The flip side of fear

 photo by  Xin Li

photo by Xin Li

No one ever told me that grief felt so like fear.
— C.S. Lewis

The first dead body I had ever seen or touched was the dead body of my son. And so I know: anything can happen. Nothing can be done about it. I will live the rest of my life in a state of constant fear.

or

The first dead body I had ever seen or touched was the dead body of my son. And so I know: anything can happen. Nothing can be done about it. I will live the rest of my life in a state of constant release.

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They say if your brain registers an imminent car crash, fight the urge to tense every muscle in your body. Being rigid is how we exacerbate our own injury. Go limp.

Could I? It's not what my body would want to do. My body would want to clench every tooth, grip, joint, sinew, as though its own hanging-on to itself might combat the inevitable force of impact. But it can't. The inertia that would crumple a car is a thousand times stronger than me. If I go limp, there's a chance I might knock around inside disaster with a fraction more fluidity. Gone limp, I might break a little less.

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I love a thesaurus. I love the riddles and confirmations of language.

TO GIVE UP

abandon / forfeit / surrender / free / relinquish / resign / release / part with / forgive / desist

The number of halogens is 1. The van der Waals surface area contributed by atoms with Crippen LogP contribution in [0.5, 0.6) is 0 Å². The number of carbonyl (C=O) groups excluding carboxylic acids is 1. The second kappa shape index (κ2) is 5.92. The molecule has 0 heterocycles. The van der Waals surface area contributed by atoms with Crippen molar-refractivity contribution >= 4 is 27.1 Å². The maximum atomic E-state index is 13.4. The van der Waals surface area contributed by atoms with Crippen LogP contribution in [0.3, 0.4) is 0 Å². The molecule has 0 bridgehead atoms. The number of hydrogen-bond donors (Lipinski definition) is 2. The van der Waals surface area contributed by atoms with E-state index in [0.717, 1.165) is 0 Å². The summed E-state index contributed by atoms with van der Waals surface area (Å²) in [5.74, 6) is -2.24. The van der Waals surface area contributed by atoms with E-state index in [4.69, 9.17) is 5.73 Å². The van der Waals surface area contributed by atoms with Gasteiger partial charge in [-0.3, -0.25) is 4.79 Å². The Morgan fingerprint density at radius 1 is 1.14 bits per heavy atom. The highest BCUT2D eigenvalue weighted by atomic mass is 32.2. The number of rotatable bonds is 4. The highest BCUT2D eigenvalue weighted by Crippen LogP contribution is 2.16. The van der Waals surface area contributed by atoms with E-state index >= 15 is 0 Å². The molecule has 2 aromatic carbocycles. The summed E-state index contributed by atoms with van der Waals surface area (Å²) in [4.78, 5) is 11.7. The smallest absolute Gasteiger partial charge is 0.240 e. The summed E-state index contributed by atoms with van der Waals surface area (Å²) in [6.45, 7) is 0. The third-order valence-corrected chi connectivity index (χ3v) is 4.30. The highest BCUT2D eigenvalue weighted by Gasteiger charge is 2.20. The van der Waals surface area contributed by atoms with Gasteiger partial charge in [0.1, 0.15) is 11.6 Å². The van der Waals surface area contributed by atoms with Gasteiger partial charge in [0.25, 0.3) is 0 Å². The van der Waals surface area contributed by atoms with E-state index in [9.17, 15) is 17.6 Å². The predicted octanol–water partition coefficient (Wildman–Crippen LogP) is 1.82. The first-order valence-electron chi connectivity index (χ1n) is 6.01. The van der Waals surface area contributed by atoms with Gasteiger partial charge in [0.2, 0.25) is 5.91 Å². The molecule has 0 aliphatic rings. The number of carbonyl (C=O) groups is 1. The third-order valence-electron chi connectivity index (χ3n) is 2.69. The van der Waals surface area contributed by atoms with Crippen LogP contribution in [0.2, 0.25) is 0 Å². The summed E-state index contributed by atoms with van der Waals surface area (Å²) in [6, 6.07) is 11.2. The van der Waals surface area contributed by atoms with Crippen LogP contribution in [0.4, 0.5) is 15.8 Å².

TENSION

stress / hostility / friction / anxiety / nervousness / strife / pressure / conflict / unrest / aggravation / trepidation / strain / resistance / convulsion

TRY

attempt / seek / examine / endeavour / prove / taste / test / sample / practice / aim / intend / push / get / take / give / find / decide / use

GIVING UP

abandon / forfeit / surrender / freedom / relinquish / resign / release / part with / forgive / desist

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Nobody ever says forbearance anymore. The Victorians are long gone. But I needed something less ambivalent than release, more sacred than a shrug. Forbearance, I thought. Is that it?

Delay enforcing rights, claims or privileges; refrain from action; a good-natured tolerance of delay or incompetence.

My right and claim to not ever see or touch a dead son, for a start. See also, under forbearance

Fail. Withhold action. Pause. Abstain. Seek magnanimity, graciousness, prudence, kindness, grace, compassion. Be liberal and lenient with what sometimes simply just is. Diligently practice humility, generosity, fortitude. See the curious latin underpinnings that link mercy and lovingkindness to apathy, which is to waive resistance in favour of forgiveness.

Release.

Sometimes, having held my dead son, I am afraid. I know that anything can happen. I drift into an uneasy sleep as my brain off-gasses visions of deep water, of flailing arms and a small, scruffy head. I can't swim fast enough. I never can.

Shhh

The fear is a thing, a noun, an occupant. It enters my space and knocks everything over, filling my thoughts with crash and catastrophe.

What if what if what if
It happened before

Shhh.

To give up tension, try giving up.

 

Are you more or less afraid, post-loss? How do you carry the sensation?
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Kate

Author, photographer, founder of Glow. Mother of three boys, one of whom died at six weeks old nine years ago. Nine years ago, I was someone else. Love and sorcery and poetry and terrible luck and wonderful luck.